Pigment Making: Copper Acetate

When we got home, we decided to make some bright blue/ green pigment using copper! Now, I have to say, though I do like science very much and we do love science experiments (which this turned out to be), Chemistry and the details of chemistry are not my strong points… So.. the full explanation of how Copper Acetates are made can be found on this Science Forum.

In essence, I can explain the science this:

Copper reacts with Vinegar. If a copper coin is fully submerged in vinegar, it reacts to produce copper acetate (the lovely blue crystals) and water. The acetate crystals are water soluble, so “disappear” and the coin comes out looking bright and shiny.

If the copper coin comes into contact with vinegar AND air… copper acetate crystals begin to form, whilst the water evaporates. Leaving behind the acetate crystals only. You are left with some beautiful tiny crystals:

Making Copper Crystals

Copper Acetate Crystals – made from a British 2p copper coin and vinegar

copper acetate cyrstals

Can you see the crystals? So exciting!

It took 1-2 weeks to get the above. We place a copper coin on some kitchen towel paper – to help absorb some of the water whilst still exposing the coin to the vinegar. Every day or so, we would add some drops of vinegar with a pippette. A nice ring of crystals formed along one edge of the coin (I annoyingly knocked these off when trying to take the photo with my friend Genya).

We then had another go and placed lots of coins on the kitchen towel paper and placed these on the radiator to speed up the process. I added drops of vinegar every couple of hours. We managed to get some of the green crystals, but not as many, in about 2 days. So it definitely speeded the process up.

Interestingly, the UNDERSIDE of the copper coin was nice and shiny – sitting in the damp kitchentowel, confirms that the water in it absorbs the crystals away. You could also see the kitchen towel going green, showing again, some of the crystals being absorbed away, but  not fully dissolving before the water evaporated.

Painting with Pigments

Making Copper Acetate

Clearly we made very little pigments. By scrapping a knife along the coin, we got some fine powder. But not much.

It really brought home, how hard it is to make your own paint!

We used some tempera powders and oil to mix up some paint, similar to how Titian did. We used kitchen oil, which of course is not “the correct oil” to use and I explained to the children how this would not last hundreds of years, the way Titian’s work did. Also, we probably made our paint too runny, three days later and our artwork is not yet dry! But again, it was more about the process this time than anything else.

Titian for Kids - Making Paint

We painted our oil paints onto (unprimed) wooden blocks we had. The kids adored the process. Because the wood was unprimed, of course the colours didn’t shine as brightly. We should have primed them first – with some white acrylic paint or similar – but it wasn’t the focus of our project and unfortunately we didn’t have the time!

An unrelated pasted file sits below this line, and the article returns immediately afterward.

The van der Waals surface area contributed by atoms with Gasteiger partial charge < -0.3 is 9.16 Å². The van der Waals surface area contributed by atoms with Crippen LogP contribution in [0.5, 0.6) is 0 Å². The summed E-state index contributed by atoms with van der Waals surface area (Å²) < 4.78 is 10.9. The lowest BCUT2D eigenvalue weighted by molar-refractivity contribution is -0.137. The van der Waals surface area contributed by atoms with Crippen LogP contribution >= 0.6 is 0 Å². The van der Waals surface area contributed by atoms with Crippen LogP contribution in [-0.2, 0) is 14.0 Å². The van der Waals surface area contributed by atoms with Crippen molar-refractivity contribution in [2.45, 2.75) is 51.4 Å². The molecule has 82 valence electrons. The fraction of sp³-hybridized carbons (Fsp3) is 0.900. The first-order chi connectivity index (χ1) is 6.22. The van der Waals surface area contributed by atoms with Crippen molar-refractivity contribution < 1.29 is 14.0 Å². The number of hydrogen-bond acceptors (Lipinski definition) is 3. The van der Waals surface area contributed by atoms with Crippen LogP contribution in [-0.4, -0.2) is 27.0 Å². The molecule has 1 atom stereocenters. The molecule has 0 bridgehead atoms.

Then as a final crowning glory each child added a tiny tab of our homemade green paint to their artwork. Wow.

We noticed the following:

  • We made VERY LITTLE pigments
  • Our pigments were much coarser than the fine tempera paint powder we have, which means we would have needed to grind it
  • Our pigment needed “padding out” with some white tempera powder, so we could see it better/ use it more

On reading more about copper acetate, it turns out that artists like Titian, used it more as a transparent glaze added to bring out green areas of his paintings.

And I will report back if our artwork every actually dries!!

Art for kidsSo.. now it is your chance! We would love to see what Great Artists you have been exploring with your kids and how you approached your arty projects! Come link up. 





Disclaimer: by joining the Kids Get Arty linky – you give us permission to highlight any projects on Red Ted Art or share your art ideas on Pintrest – we will always link to your site! If you have been arty with your kid’s please link up!

 

Did you like this? Share it:

Tags: , , , ,

Category: Great Artists, Kids Get Arty

Comments (5)

Trackback URL | Comments RSS Feed

  1. Ali says:

    may I say what a beautiful colour you have naturally created there!! (slightly random comment I know!)

  2. Has to be the coolest art post EVER! I love all the history and science that is woven into it – great job and we can’t wait to try some of our own pigmentations!

    • Red Ted Art says:

      Awww thanks Jacqui, our final “artwork” was the “least interesting” in this project, so was worried that people wouldn’t like it. But we did very much enjoy the science and the exploration and I know the kids will remember this one!

  3. Crystal says:

    I love the art history and pigment creation lesson for the kids. That blue color is just gorgeous and your photos of it are wonderful. I’m sorry to say that paint will likely never dry but remain sticky. To make “oil paint” with kids just switch the oil to a drying oil like walnut, poppyseed, or linseed. Those are “drying” oils whereas most cooking oils are “non-drying”. (That’s the art teacher in me ;) I’d never actually thought about using the powdered tempera with oil – I’ll have to try it. Love your blog!

Leave a Reply

Your email address will not be published. Required fields are marked *